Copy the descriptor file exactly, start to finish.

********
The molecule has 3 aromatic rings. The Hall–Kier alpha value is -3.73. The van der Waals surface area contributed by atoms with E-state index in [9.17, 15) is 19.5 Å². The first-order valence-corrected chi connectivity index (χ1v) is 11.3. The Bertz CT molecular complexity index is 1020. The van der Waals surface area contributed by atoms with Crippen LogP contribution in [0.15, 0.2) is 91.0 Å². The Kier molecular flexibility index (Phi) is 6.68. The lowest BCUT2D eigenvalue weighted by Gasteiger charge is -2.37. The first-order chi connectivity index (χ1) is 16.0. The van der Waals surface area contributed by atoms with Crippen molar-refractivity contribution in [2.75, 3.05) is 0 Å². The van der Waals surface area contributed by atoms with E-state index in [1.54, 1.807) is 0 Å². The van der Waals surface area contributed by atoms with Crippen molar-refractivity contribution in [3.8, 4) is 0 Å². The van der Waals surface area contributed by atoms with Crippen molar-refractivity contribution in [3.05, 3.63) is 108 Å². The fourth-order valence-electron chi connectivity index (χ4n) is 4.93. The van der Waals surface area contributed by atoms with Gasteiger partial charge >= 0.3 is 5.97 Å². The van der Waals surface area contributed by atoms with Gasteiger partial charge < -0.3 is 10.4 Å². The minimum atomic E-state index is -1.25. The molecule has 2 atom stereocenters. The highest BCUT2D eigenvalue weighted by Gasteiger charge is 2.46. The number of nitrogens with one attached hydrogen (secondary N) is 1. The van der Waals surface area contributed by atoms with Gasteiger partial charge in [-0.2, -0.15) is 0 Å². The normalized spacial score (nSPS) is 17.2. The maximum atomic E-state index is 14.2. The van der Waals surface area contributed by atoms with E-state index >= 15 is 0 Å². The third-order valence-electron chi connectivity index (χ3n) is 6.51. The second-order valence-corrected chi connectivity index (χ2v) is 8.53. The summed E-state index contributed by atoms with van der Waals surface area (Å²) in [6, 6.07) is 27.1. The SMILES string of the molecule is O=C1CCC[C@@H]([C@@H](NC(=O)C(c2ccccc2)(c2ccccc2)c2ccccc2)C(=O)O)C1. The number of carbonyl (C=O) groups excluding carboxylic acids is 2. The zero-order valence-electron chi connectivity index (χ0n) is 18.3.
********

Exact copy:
The molecule has 3 aromatic rings. The Hall–Kier alpha value is -3.73. The van der Waals surface area contributed by atoms with E-state index in [9.17, 15) is 19.5 Å². The first-order valence-corrected chi connectivity index (χ1v) is 11.3. The Bertz CT molecular complexity index is 1020. The van der Waals surface area contributed by atoms with Crippen LogP contribution in [0.15, 0.2) is 91.0 Å². The Kier molecular flexibility index (Phi) is 6.68. The lowest BCUT2D eigenvalue weighted by Gasteiger charge is -2.37. The first-order chi connectivity index (χ1) is 16.0. The van der Waals surface area contributed by atoms with Crippen molar-refractivity contribution in [2.75, 3.05) is 0 Å². The van der Waals surface area contributed by atoms with E-state index in [1.54, 1.807) is 0 Å². The van der Waals surface area contributed by atoms with Crippen molar-refractivity contribution in [3.8, 4) is 0 Å². The van der Waals surface area contributed by atoms with Crippen molar-refractivity contribution in [3.05, 3.63) is 108 Å². The fourth-order valence-electron chi connectivity index (χ4n) is 4.93. The van der Waals surface area contributed by atoms with Gasteiger partial charge >= 0.3 is 5.97 Å². The van der Waals surface area contributed by atoms with Gasteiger partial charge < -0.3 is 10.4 Å². The minimum atomic E-state index is -1.25. The molecule has 2 atom stereocenters. The highest BCUT2D eigenvalue weighted by Gasteiger charge is 2.46. The number of nitrogens with one attached hydrogen (secondary N) is 1. The van der Waals surface area contributed by atoms with Gasteiger partial charge in [-0.2, -0.15) is 0 Å². The normalized spacial score (nSPS) is 17.2. The maximum atomic E-state index is 14.2. The van der Waals surface area contributed by atoms with E-state index >= 15 is 0 Å². The third-order valence-electron chi connectivity index (χ3n) is 6.51. The second-order valence-corrected chi connectivity index (χ2v) is 8.53. The summed E-state index contributed by atoms with van der Waals surface area (Å²) in [6, 6.07) is 27.1. The SMILES string of the molecule is O=C1CCC[C@@H]([C@@H](NC(=O)C(c2ccccc2)(c2ccccc2)c2ccccc2)C(=O)O)C1. The number of carbonyl (C=O) groups excluding carboxylic acids is 2. The zero-order valence-electron chi connectivity index (χ0n) is 18.3.